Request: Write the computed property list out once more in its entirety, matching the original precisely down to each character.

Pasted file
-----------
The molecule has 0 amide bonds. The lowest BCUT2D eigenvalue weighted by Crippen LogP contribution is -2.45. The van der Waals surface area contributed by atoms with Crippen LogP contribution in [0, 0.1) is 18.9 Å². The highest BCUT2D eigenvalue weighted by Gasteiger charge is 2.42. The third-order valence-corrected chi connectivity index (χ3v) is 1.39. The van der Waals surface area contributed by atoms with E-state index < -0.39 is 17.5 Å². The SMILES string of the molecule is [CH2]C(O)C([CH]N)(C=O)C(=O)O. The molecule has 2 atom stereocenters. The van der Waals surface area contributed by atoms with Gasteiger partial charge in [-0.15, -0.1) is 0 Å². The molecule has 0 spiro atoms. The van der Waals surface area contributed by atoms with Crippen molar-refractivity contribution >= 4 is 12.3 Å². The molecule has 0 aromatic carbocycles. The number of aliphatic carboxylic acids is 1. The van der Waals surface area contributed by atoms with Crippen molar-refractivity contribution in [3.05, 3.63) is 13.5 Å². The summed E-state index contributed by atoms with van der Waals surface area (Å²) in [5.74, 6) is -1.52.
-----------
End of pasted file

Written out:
The molecule has 0 amide bonds. The lowest BCUT2D eigenvalue weighted by Crippen LogP contribution is -2.45. The van der Waals surface area contributed by atoms with Crippen LogP contribution in [0, 0.1) is 18.9 Å². The highest BCUT2D eigenvalue weighted by Gasteiger charge is 2.42. The third-order valence-corrected chi connectivity index (χ3v) is 1.39. The van der Waals surface area contributed by atoms with E-state index < -0.39 is 17.5 Å². The SMILES string of the molecule is [CH2]C(O)C([CH]N)(C=O)C(=O)O. The molecule has 2 atom stereocenters. The van der Waals surface area contributed by atoms with Gasteiger partial charge in [-0.15, -0.1) is 0 Å². The molecule has 0 spiro atoms. The van der Waals surface area contributed by atoms with Crippen molar-refractivity contribution >= 4 is 12.3 Å². The molecule has 0 aromatic carbocycles. The number of aliphatic carboxylic acids is 1. The van der Waals surface area contributed by atoms with Crippen molar-refractivity contribution in [3.05, 3.63) is 13.5 Å². The summed E-state index contributed by atoms with van der Waals surface area (Å²) in [5.74, 6) is -1.52.